Johnny Swet, Grand Republic Cocktail Club, Greenpoint, Brooklyn
photo by Johnny Swet, Grand Republic Cocktail Club
To complement the epic masterpiece that is at times demure and others grandiose, Swet chose to combine a classic British gin (“a nod to the Queen,” he says) with mint and ginger and top it off with Pilsner Urquel Czech beer to represent the Bohemian people.
- .5 oz Plymouth Gin
- 1 oz Barrow’s Intense Ginger liqueur
- .5 oz lemon Juice
- .5 oz lime Juice
- Pilsner Urquel Czech Beer
- Garnish: citrus and mint sprig, grated nutmeg
Combine gin, liqueur and juices in a shaker with ice and shake until well chilled. Strain into a julep tin or tall glass over crushed ice. Top with beer. Grate fresh nutmeg over top and add garnishes.
Danielle Mitchell, the Spaniard, NYC
Mitchell says she chose these ingredients because gin and dill are such an overlooked love story of flavors.
photo by Chelsea Morse, the Spaniard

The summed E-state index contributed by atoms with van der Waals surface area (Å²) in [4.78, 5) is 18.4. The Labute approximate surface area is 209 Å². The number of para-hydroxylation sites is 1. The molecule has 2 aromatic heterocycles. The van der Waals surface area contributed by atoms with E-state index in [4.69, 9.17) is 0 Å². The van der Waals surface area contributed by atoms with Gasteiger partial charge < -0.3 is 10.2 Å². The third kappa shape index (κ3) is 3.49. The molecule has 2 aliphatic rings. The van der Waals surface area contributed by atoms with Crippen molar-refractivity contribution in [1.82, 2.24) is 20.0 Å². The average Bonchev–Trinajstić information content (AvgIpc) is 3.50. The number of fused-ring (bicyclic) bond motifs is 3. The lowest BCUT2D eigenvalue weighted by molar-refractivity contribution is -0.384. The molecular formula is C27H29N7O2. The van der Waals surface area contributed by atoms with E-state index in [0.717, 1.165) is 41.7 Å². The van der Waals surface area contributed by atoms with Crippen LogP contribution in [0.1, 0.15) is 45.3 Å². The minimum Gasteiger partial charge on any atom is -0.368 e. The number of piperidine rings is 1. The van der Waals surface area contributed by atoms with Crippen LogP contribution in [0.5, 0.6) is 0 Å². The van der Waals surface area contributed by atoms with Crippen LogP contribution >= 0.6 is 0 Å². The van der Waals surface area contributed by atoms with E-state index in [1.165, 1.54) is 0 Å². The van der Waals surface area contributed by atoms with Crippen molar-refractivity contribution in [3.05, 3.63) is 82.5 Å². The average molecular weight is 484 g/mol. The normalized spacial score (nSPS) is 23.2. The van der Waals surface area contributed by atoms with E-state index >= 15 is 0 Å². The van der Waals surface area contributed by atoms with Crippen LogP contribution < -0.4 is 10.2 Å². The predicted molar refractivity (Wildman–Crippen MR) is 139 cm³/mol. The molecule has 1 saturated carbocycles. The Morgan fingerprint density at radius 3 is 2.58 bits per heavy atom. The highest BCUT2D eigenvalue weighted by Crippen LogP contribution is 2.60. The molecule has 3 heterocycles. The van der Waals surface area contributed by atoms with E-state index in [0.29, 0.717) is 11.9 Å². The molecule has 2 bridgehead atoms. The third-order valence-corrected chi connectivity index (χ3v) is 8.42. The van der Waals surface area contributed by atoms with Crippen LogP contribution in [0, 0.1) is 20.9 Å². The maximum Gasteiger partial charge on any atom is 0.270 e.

- 1.5 oz gin (such as 2018 NYISC silver medal winner the Botanist)
- .5 oz fresh lemon juice
- Bar spoon simple syrup (to taste)
- .25 oz elderflower liqueur
- 5 sprigs fresh dill
Combine gin, lemon juice, simple syrup, elderflower liqueur and four sprigs of dill in a tin. Fill with ice and shake vigorously until well chilled. Double strain into a chilled coupe. Garnish with remaining dill sprig.
Rachel Sergi, Washington, D.C.
Sergi organized a bartenders-only screening of the movie was shown Nov. 5th in collaboration between the Cocktail Queen female bartending competition sponsored by Beam Suntory and Landmark Atlantic Plumbing Cinema. It should also be noted her dog’s name is Freddie Mercury.
- 1.5 oz Beefeater Gin
- .5 oz Dolin Blanc Vermouth
- .5 oz lemon juice
- .25 oz Sipsmith London Cup (if available) or Pimm’s
- .25 oz simple syrup